Monday, November 24, 2008
The Proposition (2005)
(Image from IMP Awards)
The Proposition (2005)
Apart from the fact that it was a western set in Australia, I knew very little about this film, and was thus pleasantly surprised by it - it's not often I go into a film cold these days. The story, set in late 18th century Australia, starts off with criminal Charlie Burns (Guy Pearce) and brother Mike (Richard Wilson) being captured by Captain Stanley (Ray Winston). Stanley offers Charlie a proposition - find and kill the leader of the 'Burns gang', eldest brother Arthur (Danny Huston), or youngster Mike dies within 9 days. The Burns gang has committed heinous crimes and are despised by the townspeople, and Arthur is now a recluse who hides away in the mountains. Charlie sets off to find Arthur, and Captain Stanley takes Mike back into town as a prisoner but faces hostility from the townsfolk, who are impatient and want swift retribution. Stanley's wife Martha (Emily Watson) - who like her husband is from England and foreign to the harsh outback - begins to get involved in proceedings despite his attempts to keep her sheltered and safe because her friend was murdered by the Burns gang.
The opening scene lulls you into thinking that the film might be predictable, but the story veers into unexpected territory early on. Expectations are subverted, and I'd go so far as to say that Ray Winston's Stanley is the real star of the film, and not Pierce. The story becomes more about his efforts to protect his wife from the ugliness of his job while dealing with the hostility of his own men and the town, who become restless with the waiting and angered by rumours that Stanley has cut a deal and intends to let the prisoner go. Meanwhile, in the secondary narrative thread Charlie heads off into the mountains in search of his brother, ostensibly to kill him, but there is some ambiguity about his intentions, possibly even ambivalence. Characters in this film aren't straightforward and predictable, with most being multi faceted and interesting, and in the case of Arthur, downright frightening.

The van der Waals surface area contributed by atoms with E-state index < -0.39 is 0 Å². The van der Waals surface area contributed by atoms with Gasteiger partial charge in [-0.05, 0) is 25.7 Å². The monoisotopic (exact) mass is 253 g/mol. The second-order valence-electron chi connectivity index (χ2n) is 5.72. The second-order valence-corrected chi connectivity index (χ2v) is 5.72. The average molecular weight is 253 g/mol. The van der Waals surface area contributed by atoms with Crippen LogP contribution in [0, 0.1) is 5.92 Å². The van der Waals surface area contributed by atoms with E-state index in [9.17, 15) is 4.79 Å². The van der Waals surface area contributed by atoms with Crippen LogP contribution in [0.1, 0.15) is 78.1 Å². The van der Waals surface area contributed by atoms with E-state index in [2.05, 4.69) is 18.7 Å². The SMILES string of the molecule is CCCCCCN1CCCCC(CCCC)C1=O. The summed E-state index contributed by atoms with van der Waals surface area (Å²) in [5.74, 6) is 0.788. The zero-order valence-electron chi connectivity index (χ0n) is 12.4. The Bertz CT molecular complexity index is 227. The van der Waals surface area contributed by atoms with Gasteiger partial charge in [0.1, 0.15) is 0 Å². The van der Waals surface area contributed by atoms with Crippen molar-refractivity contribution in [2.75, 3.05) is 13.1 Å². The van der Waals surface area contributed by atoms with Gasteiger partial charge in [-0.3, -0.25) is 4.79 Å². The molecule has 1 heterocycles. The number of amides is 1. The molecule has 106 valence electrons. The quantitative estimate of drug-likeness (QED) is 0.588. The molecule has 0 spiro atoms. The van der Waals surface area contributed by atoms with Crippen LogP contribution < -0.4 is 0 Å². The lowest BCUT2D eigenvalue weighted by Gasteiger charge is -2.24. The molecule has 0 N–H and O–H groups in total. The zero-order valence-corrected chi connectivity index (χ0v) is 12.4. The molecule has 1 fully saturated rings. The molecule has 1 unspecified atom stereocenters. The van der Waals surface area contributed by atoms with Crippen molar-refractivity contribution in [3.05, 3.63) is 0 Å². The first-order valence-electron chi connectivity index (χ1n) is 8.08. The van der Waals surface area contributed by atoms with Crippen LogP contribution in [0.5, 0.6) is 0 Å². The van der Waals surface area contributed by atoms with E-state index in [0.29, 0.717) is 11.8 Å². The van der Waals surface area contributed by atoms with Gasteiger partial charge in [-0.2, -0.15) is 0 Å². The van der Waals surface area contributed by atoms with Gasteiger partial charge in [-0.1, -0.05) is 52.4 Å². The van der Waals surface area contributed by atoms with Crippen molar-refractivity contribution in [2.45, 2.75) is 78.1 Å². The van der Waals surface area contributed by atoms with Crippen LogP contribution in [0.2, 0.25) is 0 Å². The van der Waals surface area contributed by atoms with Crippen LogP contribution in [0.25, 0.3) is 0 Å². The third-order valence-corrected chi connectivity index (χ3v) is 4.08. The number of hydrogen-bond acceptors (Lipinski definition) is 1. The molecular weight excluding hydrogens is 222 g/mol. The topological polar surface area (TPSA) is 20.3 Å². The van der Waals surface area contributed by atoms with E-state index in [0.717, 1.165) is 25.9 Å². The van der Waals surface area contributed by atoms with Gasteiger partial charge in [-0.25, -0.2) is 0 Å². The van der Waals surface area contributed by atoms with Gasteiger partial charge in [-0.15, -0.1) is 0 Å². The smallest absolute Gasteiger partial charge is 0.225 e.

There are aspects relating to racial tensions between the whites and aboriginals in the story, but this is secondary to the primary themes of family, loyalty, and (sometimes perverse) justice. The film is stark and uncompromising in its depiction of cruelty and brutality, as bleak as the harsh outback where much of the action takes place. Pearce is fine in his role, but it's Ray Winstone who shines as a character whose depiction transitions from loathsome to dignified and decent; Emily Watson is also excellent as the out of place wife becoming acclimatized to the harsh new world she finds herself in. There are plenty of other very good performances in the mix, including John Hurt as a bounty hunter, and Danny Huston's portrayal of Arthur. There's not much action in the film, but there is some cringe inducing violence that might put off the squeamish.
'The Proposition' is an excellent film, one that, despite having a lot going on, develops its storylines to culminate in a fitting, if slightly predictable, climax. It's a fine blend of character drama and tension, a film that creates an oppressively atmospheric setting. Director John Hillcoat's next film is an adaptation of Cormac McCarthy's 'The Road', which I hear is also very bleak and stark; based on this evidence, he seems the right man for the job (though, to be fair early word on that film has been mixed).